Your divorce is unique to you and your situation. There are, however, three universal steps that everyone facing a divorce should take before filing (or as soon after being served as possible). Keeping these steps in mind will help protect your financial rights and help ensure that you receive favorable divorce terms.
Step 1: Carefully Consider Your Budget
Your budget – just like your divorce – is unique to you and your living situation. In order to negotiate for financial terms that support your best interests, you need to have a solid working knowledge of your household budget. Many of your expenses are likely to be fairly straightforward, including:
- Your mortgage and the cost of your utilities
- The cost of your life, health, home, and car insurance
- Your average (and any ongoing) medical expenses
- The cost of groceries for you and your children
- The clothing expense for you and your children
- The cost of your monthly memberships and subscriptions
- Your entertainment and vacation expenses
You may also experience expenses that are unique to your situation. Divorces involving high assets, business ownership, or other financial complications tend to require more in-depth efforts.
Step 2: Obtain Credit in Your Own Name
If you do not have any credit in your name alone, now is an excellent time to change that. Having a healthy credit score is necessary for taking advantage of many financial opportunities and for moving forward in an independent life. Steadily building your own personal credit score is far easier than attempting to bring up a low score brought on by inattention. Even obtaining a credit card that you use and pay according to its terms can do wonders for your credit.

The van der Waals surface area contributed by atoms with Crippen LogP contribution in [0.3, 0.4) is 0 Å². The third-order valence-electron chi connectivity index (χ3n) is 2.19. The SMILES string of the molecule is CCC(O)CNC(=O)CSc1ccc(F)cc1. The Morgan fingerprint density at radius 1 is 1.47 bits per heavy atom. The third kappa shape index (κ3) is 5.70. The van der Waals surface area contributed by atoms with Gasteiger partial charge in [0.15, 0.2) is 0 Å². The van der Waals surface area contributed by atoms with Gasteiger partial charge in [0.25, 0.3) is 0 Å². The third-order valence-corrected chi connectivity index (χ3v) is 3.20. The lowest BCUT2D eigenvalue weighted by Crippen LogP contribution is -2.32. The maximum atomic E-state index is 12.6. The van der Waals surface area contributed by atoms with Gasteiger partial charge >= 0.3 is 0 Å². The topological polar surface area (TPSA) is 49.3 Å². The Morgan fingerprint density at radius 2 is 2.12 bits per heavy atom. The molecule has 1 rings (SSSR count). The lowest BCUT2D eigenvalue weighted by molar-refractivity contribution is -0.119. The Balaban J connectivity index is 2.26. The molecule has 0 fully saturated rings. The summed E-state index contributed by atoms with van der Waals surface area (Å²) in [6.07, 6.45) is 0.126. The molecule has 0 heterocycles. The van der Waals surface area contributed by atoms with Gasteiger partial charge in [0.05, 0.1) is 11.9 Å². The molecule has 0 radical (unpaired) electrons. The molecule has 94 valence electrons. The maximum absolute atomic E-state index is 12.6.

Step 3: Gather Your Financial Documents
The financial terms of your divorce will be predicated on your marital financials, but in order to protect your financial rights, you need first to gather the necessary documentation. Financial documents are the pieces that make up the puzzle of your marital financials, which is why there is no such thing as collecting too many. If it is a financial document that pertains to either you or your spouse, it could be relevant, and you should have a copy. Some of the basics include:
- Your mortgage
- You and your spouse’s paystubs
- You and your spouse’s separate and joint bank account statements
- Your income taxes for the last several years
- Titles to your vehicles (and payment information for any you are in the process of purchasing)
- Documentation of any other assets owned by either of you separately or by both of you jointly